It is normal for your dog to watch from the window as you leave the house; he may even bark or whine. When these behaviors are taken to the extreme, however, it may be a case of separation anxiety. Separation anxiety is a real condition that can be very serious in dogs, and it is not something that should be ignored.
To protect your dog against separation anxiety, or to deal with a dog that has it, read these tips:
- Dogs with separation anxiety typically display stress and behavioral problems. These problems, such as excessive barking and whining, typically manifest when the dog is left alone, but they may also be triggered when you are making preparations to leave the house.
- Dogs with separation anxiety often follow their owners around the house. When you are at home and your dog follows you from room to room, it could be an indication that he has separation anxiety.
- Separation anxiety can occur with both short and long absences. It doesn’t matter whether you leave the house for two minutes or two hours, a dog with separation anxiety will react the same way to your leaving.
- There is no distinct cause for separation anxiety. Dogs may develop this condition for different reasons at different times in their lives.
- Separation anxiety may manifest differently in different dogs. Some dogs may only bark and whine, while others scratch at the door, tear apart the house or even attempt to escape.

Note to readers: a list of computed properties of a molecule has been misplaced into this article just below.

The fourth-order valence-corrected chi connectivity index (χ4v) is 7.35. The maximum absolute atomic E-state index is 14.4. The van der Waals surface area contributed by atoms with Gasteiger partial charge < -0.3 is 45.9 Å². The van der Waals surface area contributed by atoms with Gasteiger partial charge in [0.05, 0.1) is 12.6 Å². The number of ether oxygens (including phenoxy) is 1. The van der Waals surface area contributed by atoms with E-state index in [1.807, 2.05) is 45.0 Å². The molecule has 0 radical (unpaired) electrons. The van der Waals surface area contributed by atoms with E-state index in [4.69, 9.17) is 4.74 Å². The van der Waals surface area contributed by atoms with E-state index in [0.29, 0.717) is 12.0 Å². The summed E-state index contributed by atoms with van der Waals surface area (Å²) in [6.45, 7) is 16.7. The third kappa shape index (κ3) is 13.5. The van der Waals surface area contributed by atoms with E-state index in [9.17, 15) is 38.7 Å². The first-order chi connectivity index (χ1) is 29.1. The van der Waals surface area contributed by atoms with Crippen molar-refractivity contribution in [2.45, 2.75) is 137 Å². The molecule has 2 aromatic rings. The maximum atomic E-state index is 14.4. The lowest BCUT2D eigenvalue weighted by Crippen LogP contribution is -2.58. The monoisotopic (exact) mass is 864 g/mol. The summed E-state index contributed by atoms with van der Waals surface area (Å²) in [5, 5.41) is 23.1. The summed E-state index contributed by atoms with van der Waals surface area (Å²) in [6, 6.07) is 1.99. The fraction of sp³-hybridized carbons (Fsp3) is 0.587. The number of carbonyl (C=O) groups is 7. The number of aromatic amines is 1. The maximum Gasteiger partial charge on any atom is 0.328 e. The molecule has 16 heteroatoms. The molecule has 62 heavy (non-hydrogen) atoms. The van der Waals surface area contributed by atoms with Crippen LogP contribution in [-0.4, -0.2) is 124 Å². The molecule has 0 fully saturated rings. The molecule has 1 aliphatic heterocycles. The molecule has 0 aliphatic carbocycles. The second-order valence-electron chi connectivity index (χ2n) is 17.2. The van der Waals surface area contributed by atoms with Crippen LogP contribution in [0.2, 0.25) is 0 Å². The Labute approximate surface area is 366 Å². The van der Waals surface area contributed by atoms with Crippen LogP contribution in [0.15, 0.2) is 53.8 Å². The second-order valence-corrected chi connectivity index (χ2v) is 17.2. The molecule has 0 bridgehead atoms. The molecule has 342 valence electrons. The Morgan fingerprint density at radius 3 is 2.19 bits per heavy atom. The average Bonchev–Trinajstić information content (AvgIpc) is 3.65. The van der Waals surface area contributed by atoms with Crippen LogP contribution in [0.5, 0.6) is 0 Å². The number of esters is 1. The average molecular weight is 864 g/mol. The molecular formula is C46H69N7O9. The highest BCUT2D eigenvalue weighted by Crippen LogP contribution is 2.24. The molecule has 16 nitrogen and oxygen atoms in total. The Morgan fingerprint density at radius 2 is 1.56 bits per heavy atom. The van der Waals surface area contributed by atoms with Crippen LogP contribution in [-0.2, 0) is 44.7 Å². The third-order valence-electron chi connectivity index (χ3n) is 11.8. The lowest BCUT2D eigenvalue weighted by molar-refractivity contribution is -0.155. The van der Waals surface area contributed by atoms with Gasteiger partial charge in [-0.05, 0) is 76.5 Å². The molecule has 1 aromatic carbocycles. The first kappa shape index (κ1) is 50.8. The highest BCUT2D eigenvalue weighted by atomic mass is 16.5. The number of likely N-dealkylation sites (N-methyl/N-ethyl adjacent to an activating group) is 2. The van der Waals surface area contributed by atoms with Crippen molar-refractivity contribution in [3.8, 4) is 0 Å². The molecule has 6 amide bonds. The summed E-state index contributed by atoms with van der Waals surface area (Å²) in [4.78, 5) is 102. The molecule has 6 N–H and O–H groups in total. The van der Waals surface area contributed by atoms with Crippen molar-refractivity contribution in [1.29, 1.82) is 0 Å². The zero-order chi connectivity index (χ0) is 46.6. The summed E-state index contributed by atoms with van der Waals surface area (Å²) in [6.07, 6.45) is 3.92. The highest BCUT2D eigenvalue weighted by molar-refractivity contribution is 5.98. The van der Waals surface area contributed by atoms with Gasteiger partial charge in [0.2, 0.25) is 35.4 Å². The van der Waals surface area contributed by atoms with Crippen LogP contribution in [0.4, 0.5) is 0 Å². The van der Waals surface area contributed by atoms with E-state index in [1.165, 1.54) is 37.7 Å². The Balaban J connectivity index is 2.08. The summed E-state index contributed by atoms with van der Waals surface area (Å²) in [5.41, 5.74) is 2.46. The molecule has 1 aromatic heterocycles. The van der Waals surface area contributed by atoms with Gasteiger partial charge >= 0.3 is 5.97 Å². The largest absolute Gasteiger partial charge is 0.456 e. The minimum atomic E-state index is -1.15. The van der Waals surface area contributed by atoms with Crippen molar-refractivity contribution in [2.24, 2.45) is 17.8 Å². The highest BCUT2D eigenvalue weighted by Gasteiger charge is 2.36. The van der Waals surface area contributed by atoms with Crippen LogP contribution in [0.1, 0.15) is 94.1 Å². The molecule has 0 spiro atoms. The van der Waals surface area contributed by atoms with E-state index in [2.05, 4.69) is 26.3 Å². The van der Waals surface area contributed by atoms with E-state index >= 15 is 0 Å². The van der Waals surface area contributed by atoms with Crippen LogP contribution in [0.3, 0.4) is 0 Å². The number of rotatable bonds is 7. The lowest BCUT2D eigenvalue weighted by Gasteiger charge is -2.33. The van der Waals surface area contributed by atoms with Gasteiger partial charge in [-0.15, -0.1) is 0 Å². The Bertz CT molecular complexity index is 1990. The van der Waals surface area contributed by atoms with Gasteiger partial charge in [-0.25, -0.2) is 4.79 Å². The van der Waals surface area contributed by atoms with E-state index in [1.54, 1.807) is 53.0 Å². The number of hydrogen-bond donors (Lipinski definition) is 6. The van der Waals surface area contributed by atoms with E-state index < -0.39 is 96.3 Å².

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- Don’t exacerbate the problem. If your dog is only suffering from mild separation anxiety, you may be able to teach him that your absence isn’t a cause for concern. Try ignoring him for the first few minutes after you get home; then pet him calmly.Certain scenarios can trigger separation anxiety. A sudden change in residence or routine (like a family member taking a full-time job or moving to a new house) can trigger separation anxiety in dogs.
- Leave your dog with something to keep him occupied. When you leave the house, give your dog some kind of toy or treat that will occupy him for 15 to 20 minutes. Take the object away as soon as you get home, so he learns to associate that toy (a good thing) with your leaving.
- Creating a safe space for your dog might help. Try to create a confined space to leave your dog in when you leave the house; choose a room with a window and confine the dog with plenty of toys as well as a piece of your clothing that carries your scent.
- Never crate a dog with separation anxiety. Dogs suffering from separation anxiety will continue to exhibit the same behaviors in a crate. These behaviors may include urination or defecation, and your dog could hurt himself in attempts to escape.
- Never punish your dog for this condition. You may be tempted to punish your dog for urinating in the house, but if it is a symptom of separation anxiety, this could make the condition worse.
- Seek veterinary care in extreme conditions. If your dog’s separation anxiety becomes so severe that he hurts himself (or has the potential to), you may want to seek the help of a veterinarian or animal behavior specialist for treatment.
The Bottom Line
The truth is many dogs become upset when their owners leave the house. but most dogs understand that it is only a matter of time before their owner returns. Dogs with separation anxiety often fear that their owner is never coming back, so they become stressed and may even attempt to escape the house. If your dog is suffering from separation anxiety, do not ignore the signs ¾ seek